What does this mean for us? It means we’re going to have to get ready to shell out to V-Mart when the time comes, provided he spends more time behind the dish than at the bag and still maintains his high level of play.  Keep in mind that we haven’t yet seen him be our starting catcher for a full season.  For starters, he really needs to work on throwing people out.  But even with that current shortcoming, his high offensive output at a position notorious for week hitters makes him worth it.  Besides, he knows he’ll never be able to serve a team at first or DH as well as he can at catcher, and his price decreases significantly if he pursues either of those routes, so either way he has an incentive to improve.

And now for the usual schedule recap.

On Sunday, we lost to Houston, 7-10.  Six of those ten runs were allowed by Paps, and to top it all off, the game was cut short by rain.  Apparently, he had a migraine before he went out there, so he took some medication and felt a bit drowsy.  He had no energy and proceeded to look like he was pitching to, well, not Major Leaguers.  At least it’s nothing serious, but it would be really great if this doesn’t become some sort of recurring problem.

On Tuesday, we lost to Minnesota, 7-2.  This one was on Buchholz.  In a decidedly 2008-esque performance, he allowed six runs, three walks, and three wild pitches in less than two innings.  Only half of his pitches were strikes.  Not that the offense was any help at all; we scored our first run in the eighth.  Paps did pitch a scoreless inning, though, to bounce back.  Delcmaren enjoyed a nice inning of his own, a one-two-three frame, amidst repeated delivery changes.  But Pedroia left in the bottom of the second with a sprained left wrist.  He’s fine; they benched him on Friday to be cautious, and he started yesterday.

On Wednesday, we beat the Pirates by two.  V-Mart smashed his first Spring Training home run.  Beckett completed his longest start of Spring Training: five innings of dominance during which he relinquished only one run on three hits with two walks.  Also on Wednesday, Embree debuted in a minor league contest and threw a scoreless inning.  Eleven of his twelve pitches were strikes.  It’s good to have you back, buddy.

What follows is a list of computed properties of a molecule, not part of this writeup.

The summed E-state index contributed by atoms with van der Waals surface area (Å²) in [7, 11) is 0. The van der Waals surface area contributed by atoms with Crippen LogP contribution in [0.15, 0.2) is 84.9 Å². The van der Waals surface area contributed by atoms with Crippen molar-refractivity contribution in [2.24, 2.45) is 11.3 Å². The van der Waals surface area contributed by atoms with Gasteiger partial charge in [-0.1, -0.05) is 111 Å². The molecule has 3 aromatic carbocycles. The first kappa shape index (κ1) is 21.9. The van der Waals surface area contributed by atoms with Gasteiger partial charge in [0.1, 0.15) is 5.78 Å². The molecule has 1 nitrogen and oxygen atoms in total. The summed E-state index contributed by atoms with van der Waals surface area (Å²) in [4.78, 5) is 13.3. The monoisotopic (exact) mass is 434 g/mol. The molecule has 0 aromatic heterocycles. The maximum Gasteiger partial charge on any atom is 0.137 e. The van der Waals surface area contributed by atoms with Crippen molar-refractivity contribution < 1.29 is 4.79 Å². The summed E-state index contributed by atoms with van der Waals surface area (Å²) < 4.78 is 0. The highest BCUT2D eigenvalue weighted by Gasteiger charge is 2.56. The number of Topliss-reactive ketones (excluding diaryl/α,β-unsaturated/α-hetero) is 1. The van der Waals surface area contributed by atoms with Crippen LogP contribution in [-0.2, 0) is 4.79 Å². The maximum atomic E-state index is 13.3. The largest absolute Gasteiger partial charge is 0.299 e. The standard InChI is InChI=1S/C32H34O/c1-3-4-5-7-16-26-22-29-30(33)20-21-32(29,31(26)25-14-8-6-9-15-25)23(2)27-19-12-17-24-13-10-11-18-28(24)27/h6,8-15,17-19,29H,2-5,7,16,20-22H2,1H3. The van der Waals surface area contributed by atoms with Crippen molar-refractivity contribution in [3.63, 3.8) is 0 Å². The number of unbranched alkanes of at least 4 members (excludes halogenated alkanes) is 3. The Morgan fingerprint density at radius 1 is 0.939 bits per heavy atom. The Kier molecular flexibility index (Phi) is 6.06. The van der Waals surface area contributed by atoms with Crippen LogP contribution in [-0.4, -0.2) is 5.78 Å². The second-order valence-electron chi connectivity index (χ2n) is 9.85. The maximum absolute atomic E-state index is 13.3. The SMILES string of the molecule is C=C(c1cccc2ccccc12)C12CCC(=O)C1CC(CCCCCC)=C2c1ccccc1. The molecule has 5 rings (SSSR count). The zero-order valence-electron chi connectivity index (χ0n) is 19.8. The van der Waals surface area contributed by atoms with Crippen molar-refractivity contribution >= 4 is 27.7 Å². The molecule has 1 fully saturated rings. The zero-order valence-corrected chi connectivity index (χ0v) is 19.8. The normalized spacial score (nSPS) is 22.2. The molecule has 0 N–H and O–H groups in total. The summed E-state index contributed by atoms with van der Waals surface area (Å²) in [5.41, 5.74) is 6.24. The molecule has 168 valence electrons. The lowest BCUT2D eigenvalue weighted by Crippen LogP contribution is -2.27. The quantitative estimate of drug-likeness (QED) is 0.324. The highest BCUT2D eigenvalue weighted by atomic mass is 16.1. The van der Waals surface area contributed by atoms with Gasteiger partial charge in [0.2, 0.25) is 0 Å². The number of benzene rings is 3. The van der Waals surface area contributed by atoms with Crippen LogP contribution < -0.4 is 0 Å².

On Thursday, we beat the Marlins, 6-4, and there were plenty of good offensive performances to go around.  Wake threw six frames and gave up three runs on six hits with two walks and five punchouts.  Fifty-one of his seventy-three pitches were strikes.  I think he’s some kind of Benjamin Button of baseball because it’s uncanny how he keeps it up every year.  I mean, he’s a knuckleballer, but still.  The bigger news was Dice-K’s successful two innings of work.  He gave up a run on two hits with no walks or punchouts in twenty-five pitches.  And he looked good! Cue: sigh of relief.  He’ll miss the first few weeks of the season because the Red Sox want pitchers to throw twenty-five innings before beginning regular season work.  But I’ll live if it means he won’t be a total bust this year.

On Friday, we barely beat the Jays.  Tek and Reddick had our only hits until a three-run ninth that included an RBI single by Papi.  Lowell fouled a ball off his knee in the first; x-rays were negative but he’s day-to-day.  He’s confident he’ll be ready by Opening Day, though.  And this just as he was getting comfortable at first base.  Lester gave up no unearned runs over six innings with five punchouts.  Paps allowed two hits and a walk but no runs.

Yesterday, we lost to the Orioles.  Pedroia and Lackey both looked fantastic, but Embree didn’t.  Hermida left with a tight hamstring.

Opening Day is one week away.  Only one week away.  That means that in one week, we’ll be in the process of watching the first win of a season that’ll probably take us all the way to the top.  (Provided everyone stops thinking our offense is non-existent, of course.) After all, we are Red Sox Nation, and that means we gotta believe.  And it all starts on Sunday at Fenway against New York.  Seven days.  Only seven days.

The Bruins lost to the Rangers and Lightning and shut out the Thrashers and Flames.  This means we’ve moved up to the seventh seed and are currently tied with the Flyers.  Savard is still on the injured reserve.

Boston Globe Staff/Barry Chin